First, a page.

It’s almost Valentine’s Day, so what better time to think of that someone special in your life. I’m not talking about your hook-ups, blind dates, flings or part-time lovers — this person is The One With Whom You’re Spending Your Future. The One To Whom You’ve Hitched Your Star. The One You See Every Morning. The One Who Can Call You At Anytime. The One Who Sends Your Insides Fluttering. The One Who Can Keep You Up All Night Long. The One Who Can Fire Your A$$. Yes, dear friends, most of us have that same special someone in our lives: our boss, our employer, our own devil wearing Prada.
The relationship you have with your boss is one that can stand the test of time, providing you each can stand each other. It can last days, months, even years. And it’s possible that this relationship will outlast each of your outside personal relations. Breakups may happen, furniture and friends may be divided, but work will always be there waiting for you.
No matter how you begin your courtship — interviewing as a demure, blushing graduate or as a mature sophisticate who’s been around a job or two — you will probably spendmore time each day with the person who hired you than your spouse or significant other. Given the intensity of this bond, it’s a wonder you don’t hear more sentimental, chest-thumping, fist-pumping boss / employee ballads on the radio.
It’s not to say you’re in love with your boss. But working with this person can give you some of the same feelings of the most torrid affairs. Google "boss/employee relations," and you’ll find advice that reads just short of Dr. Ruth: there are articles about trust, support, communication, and partnership building. I even find mentions of “different styles,” “faking it,” and “vulnerabilities.” Certainly, these topics relate to management techniques, sincerity, and trustworthiness. But really, even if they’re not talking about moonlight and magic, the similarities are there. (Let’s save tales of actual romantic dalliances with superiors for another time).
I’ve been employed at my current job for a number of years (the seven-year-itch having come and gone at least twice). I’ve generally had good relations with my boss, having been loyal, and as any romantic will tell you, willing to overlook his unfavorable personal traits in favor of the overall good of the job. My boss is wildly intelligent, and amazingly creative. And I’ve worked to become someone he will see as an asset to our firm, accepting his criticisms and occasional nuggets of praise, while advancing my career and broadening my responsibilities.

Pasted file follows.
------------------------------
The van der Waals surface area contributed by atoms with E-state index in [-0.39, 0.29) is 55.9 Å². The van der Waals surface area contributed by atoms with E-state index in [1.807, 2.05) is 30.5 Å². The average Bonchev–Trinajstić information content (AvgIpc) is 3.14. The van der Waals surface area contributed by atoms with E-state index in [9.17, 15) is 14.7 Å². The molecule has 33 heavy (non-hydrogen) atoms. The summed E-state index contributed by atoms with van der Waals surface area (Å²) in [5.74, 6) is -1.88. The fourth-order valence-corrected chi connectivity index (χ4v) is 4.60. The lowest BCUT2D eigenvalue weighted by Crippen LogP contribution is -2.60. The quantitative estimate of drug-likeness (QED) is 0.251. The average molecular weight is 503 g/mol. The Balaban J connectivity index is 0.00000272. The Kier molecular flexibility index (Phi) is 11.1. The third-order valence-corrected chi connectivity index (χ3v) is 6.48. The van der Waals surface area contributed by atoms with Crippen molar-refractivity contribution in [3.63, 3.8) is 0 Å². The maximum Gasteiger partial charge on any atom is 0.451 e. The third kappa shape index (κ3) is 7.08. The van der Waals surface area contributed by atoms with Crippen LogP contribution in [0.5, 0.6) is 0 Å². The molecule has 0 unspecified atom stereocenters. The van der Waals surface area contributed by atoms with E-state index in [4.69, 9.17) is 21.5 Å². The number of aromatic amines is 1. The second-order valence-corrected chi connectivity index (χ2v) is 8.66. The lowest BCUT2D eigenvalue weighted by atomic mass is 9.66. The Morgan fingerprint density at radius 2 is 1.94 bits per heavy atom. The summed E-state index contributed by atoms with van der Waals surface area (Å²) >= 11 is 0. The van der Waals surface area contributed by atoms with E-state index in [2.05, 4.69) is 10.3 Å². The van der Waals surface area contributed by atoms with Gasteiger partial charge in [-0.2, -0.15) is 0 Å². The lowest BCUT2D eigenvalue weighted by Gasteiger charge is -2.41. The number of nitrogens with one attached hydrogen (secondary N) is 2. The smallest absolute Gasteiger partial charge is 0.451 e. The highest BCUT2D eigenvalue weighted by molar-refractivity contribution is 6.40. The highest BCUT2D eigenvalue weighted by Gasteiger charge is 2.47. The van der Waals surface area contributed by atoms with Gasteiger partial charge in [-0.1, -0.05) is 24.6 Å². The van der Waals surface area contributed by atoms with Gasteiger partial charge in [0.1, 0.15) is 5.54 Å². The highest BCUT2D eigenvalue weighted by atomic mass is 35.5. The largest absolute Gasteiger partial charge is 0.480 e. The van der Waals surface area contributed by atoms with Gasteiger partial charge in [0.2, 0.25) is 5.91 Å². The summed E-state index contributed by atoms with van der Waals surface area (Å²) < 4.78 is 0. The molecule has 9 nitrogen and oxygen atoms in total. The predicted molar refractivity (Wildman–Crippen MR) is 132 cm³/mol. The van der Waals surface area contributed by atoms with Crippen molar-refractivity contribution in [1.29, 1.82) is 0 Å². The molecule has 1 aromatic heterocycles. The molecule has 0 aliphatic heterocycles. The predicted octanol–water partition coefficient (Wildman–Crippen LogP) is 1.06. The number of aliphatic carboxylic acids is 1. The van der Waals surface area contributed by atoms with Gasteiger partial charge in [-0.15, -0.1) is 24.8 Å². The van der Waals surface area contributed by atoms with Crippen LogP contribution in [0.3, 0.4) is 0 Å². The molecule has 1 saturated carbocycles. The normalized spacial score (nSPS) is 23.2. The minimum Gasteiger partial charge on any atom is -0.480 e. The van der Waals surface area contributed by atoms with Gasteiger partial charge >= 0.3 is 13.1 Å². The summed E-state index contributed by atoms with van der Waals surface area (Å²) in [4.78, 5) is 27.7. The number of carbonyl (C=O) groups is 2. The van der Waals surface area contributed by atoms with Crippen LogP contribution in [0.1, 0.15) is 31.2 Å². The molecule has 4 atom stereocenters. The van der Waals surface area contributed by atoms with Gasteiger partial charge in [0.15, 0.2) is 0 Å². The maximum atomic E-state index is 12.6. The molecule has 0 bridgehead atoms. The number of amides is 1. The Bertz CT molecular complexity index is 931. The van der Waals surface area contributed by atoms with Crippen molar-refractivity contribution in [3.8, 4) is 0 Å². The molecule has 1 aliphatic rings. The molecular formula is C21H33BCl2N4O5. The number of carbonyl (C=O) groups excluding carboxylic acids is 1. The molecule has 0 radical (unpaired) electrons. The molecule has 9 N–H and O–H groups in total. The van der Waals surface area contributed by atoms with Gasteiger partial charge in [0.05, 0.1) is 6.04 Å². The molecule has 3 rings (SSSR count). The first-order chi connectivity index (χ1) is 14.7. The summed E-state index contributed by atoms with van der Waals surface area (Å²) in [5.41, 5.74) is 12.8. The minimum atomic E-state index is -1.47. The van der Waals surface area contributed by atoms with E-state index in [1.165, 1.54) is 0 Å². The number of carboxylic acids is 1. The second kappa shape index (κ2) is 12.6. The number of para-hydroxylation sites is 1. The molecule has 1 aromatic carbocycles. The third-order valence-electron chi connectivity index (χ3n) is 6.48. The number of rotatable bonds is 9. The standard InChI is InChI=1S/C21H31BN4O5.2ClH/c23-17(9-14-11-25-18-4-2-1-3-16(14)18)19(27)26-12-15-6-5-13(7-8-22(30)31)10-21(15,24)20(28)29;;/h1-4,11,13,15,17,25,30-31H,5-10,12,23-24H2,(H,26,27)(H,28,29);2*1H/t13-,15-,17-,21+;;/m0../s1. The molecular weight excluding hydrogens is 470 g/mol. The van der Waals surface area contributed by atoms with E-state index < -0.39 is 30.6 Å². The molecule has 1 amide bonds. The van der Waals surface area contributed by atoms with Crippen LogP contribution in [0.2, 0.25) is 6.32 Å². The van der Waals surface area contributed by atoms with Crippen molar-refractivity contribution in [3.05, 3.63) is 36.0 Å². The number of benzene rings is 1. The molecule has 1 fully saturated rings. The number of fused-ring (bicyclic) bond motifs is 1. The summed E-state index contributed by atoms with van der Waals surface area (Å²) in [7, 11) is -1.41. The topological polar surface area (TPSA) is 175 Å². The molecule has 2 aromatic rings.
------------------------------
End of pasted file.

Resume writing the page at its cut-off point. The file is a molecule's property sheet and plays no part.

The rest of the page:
However, I must add that sometimes I can’t stand the mere thought of him. He can be arrogant, conceited, dismissive, condescending, and, though he fancies himself the cool intellectual, prone to emotional outbursts that would shame a three-year-old. In this case, the devil wears slightly rumpled suits with unintentionally retro ties. Though I don’t pretend to understand his management style — serious conversation, followed by a socially awkward personal aside, ending with backhanded praise — I’ve learned to respect him. And I’ve developed my own ways of dealing with him.
Love affairs have their own personalities, expectations and limitations. The relationship you have with your boss is no different. In my case, my boss and I share little of our personal lives with each other — he becomes uncomfortable. It’s not a matter of "don’t ask, don’t tell"— it’s more "don’t care, don’t ask." Therefore, I keep business as business and don’t try to interject details about my life or ask questions about his. I’ve also learned that it isn’t my responsibility to question my boss’s authority. So there’s no point undermining his plans or vision — it’s not my place.
And, lastly, I know that my boss is introverted and consumed by detail and organization. I’ve judged the most effective communication with him is to be succinct and direct, despite my wantonness to overexplain a situation. Taking time to learn the expectations and limitations you have with your boss can sometimes be just as rewarding as remembering your lover’s birthday or pet peeves.
This Valentine’s Day, remember to send the chocolates, the flowers and the syrupy heart-shaped greetings. And think about The One who should receive them.